Pleasance Courtyard (venue details)
28, 29 Aug, 10:30pm (11:30pm)
An Aussie comic with much to prove, Brendon Burns seemingly drags controversy in his wake, especially following the recent Guardian tirade against ‘offensive’ comedy. This is a man known for his on-stage outbursts and ‘difficult’ material, his controversial outspokenness and his foul mouth. However, Brendon Burns is so much more than this – and is credited far too little for his coarsely witty work.
Sure, he is an offensive comedian, but this is not the bugbear the Guardian likes to make it out to be. Burns is a great example of this type of comedy – his material is close to the bone and aggressive, but often more incisive and philosophical than the work of some of his contemporaries. As an analysis of ‘offensive’ comedy, this show is inspired and hilarious, although the material is such that certain people may simply tune out. Indeed, this may be Burns’ biggest problem: in an interesting dichotomy, he often speaks most frankly about some of today’s hot issues, but his frankness means some people don’t listen.
This show ranges across topics, but the important thread is Burns’ own controversy. He talks quite frankly about himself, in terms of his performance as well as his own life; his humour is mostly observational material about himself, as well as some of the bigger issues in the world today. It is a polished and practised performance – designed to appeal simplistically, yet also carry a deeper message about the style of comedy on display. I do not, for a second, condone some of Burns’ more extreme views, but his presentation of them is flawless.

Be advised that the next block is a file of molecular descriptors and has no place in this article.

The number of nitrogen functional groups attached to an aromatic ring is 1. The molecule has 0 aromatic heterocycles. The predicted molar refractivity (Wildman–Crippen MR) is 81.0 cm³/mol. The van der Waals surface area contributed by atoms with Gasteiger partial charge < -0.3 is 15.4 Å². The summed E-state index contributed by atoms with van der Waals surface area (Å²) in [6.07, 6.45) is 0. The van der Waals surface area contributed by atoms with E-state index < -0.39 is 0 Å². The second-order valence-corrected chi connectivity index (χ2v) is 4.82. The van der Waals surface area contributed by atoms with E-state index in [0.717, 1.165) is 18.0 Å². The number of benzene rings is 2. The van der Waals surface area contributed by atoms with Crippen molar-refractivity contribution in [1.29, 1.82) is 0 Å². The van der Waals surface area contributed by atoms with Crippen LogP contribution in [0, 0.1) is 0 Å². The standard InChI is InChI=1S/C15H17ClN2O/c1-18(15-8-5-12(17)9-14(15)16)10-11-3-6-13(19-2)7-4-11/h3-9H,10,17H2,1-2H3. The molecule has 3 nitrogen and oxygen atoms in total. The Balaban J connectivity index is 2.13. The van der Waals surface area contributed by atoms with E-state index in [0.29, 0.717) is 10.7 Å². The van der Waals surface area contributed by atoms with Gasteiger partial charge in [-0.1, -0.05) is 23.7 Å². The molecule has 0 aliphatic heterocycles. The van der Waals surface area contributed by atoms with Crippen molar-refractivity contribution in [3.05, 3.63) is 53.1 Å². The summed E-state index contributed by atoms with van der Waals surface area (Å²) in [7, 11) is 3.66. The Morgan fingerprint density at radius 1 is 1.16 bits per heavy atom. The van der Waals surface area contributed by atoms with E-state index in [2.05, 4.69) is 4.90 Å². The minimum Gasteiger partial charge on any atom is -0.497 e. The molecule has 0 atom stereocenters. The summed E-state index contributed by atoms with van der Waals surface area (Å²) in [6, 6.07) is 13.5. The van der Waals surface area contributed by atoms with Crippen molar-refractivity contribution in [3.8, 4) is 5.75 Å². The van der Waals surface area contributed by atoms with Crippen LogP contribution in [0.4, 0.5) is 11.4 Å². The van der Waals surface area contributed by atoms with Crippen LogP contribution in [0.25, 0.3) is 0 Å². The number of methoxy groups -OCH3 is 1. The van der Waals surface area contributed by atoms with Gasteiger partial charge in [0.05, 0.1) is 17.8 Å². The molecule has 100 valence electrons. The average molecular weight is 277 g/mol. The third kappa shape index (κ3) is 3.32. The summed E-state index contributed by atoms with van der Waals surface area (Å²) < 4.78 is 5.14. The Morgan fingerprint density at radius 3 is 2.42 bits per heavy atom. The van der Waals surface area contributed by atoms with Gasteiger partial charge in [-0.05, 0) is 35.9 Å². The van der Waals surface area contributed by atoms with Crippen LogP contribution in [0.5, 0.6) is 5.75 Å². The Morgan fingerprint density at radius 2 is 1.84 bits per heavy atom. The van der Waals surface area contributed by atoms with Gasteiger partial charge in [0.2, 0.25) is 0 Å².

There are maybe two, possibly three moments that I would describe as being truly offensive – and even then, I’m basing this on my opinion. This is the main issue with this style of comedy: its offensiveness is based entirely on a subjective opinion of what should offend.
And that’s the point that Burns is, in his own way, making. His material may offend some, but this is also why his shows sell out, and why he is so popular: he speaks his mind, albeit it in a rather obnoxious way. He describes himself as ‘the thinking man’s idiot’ as part of this show, and I think that’s a very fair description of his work and talent. He undermines himself consistently by lampooning his own opinions, and the opinions of everyone around him; he’s clearly aware of this effect that he has.
In summary, a night of watching Brendon Burns will make you laugh – sometimes more at than with him – and occasionally think that a line has been crossed. Nonetheless, he is a good comedian, and one who deserves praise for his work.
To focus on the show: it is funny, it is well delivered, and, while the material can be alienating at times, Burns is also a comedian who knows how to bring an audience back on-side if feathers have been ruffled. This show, in particular, deserves credit for its examination and pastiche of ‘offensive’ comedy, which works especially well during the nicely-delivered conclusion. While he will always be a comedian who splits opinions, Burns is certainly talented behind his cocky bravado; and here, he’s delivered a clever, witty, and interesting show.